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Vector basic problem

  1. Oct 9, 2017 #21

    Orodruin

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    When you insert a bold letter you are in actuality insertin BBcode into your LaTeX expression. If you want to make something bold in LaTeX, you must use LaTeX commands. But in general there is no need to make a vector bold and to have a vector arrow.
     
  2. Oct 9, 2017 #22
    The question is as follows: Find the position vector of the midpoint AB.
     
  3. Oct 9, 2017 #23

    FactChecker

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    Aha! Yes, that is different and it is well defined. The midpoint of the line from point A to point B is at (A+B)/2 = ( (3+1)/2, (2+3)/2, (5+2)/2 ) = ( 2, 2.5, 3.5 ). And the vector to that point is based at (0,0,0) and denoted by ##\vec{( 2, 2.5, 3.5 )}##.

    You can also get it by taking your vector of the OP, ##\vec{AB}##, and adding it to the position vector of point A.
    ##\vec A + \vec {AB} = \vec{(3,2,5)} + \vec{(-1,0.5,-1.5)} = \vec{(2,2.5,3.5)}##
     
    Last edited: Oct 9, 2017
  4. Oct 9, 2017 #24

    FactChecker

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    Thanks. I also tried \textbf{}, which didn't work. Maybe I did it wrong. Anyway, I agree that it was not needed and I stopped trying.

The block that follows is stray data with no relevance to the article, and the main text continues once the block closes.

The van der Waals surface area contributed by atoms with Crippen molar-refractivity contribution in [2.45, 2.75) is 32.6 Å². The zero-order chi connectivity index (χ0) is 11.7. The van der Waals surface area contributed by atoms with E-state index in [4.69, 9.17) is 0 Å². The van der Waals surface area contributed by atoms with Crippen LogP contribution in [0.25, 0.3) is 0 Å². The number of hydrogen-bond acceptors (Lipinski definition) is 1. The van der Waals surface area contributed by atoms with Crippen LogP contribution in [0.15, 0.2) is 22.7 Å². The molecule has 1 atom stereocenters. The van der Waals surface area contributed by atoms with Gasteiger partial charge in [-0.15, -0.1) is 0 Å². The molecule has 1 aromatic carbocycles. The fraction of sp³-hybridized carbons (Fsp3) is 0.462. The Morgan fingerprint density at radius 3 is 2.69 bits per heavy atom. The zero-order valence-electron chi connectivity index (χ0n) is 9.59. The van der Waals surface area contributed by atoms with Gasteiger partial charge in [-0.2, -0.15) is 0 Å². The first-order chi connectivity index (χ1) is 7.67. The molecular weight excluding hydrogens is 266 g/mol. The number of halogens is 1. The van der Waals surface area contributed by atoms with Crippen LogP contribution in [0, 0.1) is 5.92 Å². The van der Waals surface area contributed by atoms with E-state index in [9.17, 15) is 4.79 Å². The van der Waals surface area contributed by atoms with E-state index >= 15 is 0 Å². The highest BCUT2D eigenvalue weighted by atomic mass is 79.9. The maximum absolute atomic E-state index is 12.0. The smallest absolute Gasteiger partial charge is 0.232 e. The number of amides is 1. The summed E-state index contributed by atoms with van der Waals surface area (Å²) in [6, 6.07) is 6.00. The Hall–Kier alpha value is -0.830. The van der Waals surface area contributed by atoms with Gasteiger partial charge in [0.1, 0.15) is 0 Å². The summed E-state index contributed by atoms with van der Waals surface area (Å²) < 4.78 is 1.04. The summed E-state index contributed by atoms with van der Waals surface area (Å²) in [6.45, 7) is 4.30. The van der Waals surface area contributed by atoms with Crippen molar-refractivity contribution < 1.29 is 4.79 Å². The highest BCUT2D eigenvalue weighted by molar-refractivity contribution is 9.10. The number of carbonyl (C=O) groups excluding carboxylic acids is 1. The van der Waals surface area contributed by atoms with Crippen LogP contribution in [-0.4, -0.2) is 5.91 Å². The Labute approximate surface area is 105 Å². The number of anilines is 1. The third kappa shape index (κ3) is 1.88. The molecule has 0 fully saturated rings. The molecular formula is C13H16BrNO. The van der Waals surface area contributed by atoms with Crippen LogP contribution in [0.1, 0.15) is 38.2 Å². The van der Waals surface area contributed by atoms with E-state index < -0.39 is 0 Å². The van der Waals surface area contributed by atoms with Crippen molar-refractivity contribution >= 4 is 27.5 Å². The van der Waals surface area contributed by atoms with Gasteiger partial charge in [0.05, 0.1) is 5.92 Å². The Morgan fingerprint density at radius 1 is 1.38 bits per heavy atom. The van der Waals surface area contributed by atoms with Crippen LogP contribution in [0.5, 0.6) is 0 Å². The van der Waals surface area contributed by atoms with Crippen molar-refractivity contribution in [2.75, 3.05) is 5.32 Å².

5. Oct 9, 2017 #25

    Orodruin

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    If I have to put bold stuff in equations, I usually use \boldsymbol instead. I think it looks much better as it uses an italic math font instead of text font - also it works for Greek letters. Here is the difference compared to using \textbf or {\bf }:
    $$
    \boldsymbol{a}\cdot\boldsymbol{\mu} = \textbf{a}\cdot \textbf{\mu} = {\bf a}\cdot{\bf \mu}
    $$
    Either way, I much prefer using \vec as it looks more similar to what you would write by hand and I think it is just confusing for students that we write things one way in typeset text and another on the blackboard.
     
  6. Oct 9, 2017 #26

    Ray Vickson

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    The commands "\bf{x}" or "\mathbf{x}" both produce ##\bf{x}## and ##\mathbf{x}##. The commands "\mathbf{x}^2" and "\mathbf{x^2}" produce ##\mathbf{x}^2## and ##\mathbf{x^2}##, one of which has a bold superscript and the other not. The command \mathbf{x \times \alpha}" produces ##\mathbf{x \times \alpha}## (with bold ##\bf x## but non-bold ##\alpha## and non-bold ##\times##), while "\boldsymbol{x \times \alpha}" produces ##\boldsymbol{x \times \alpha}##, where everything is in bold.
     
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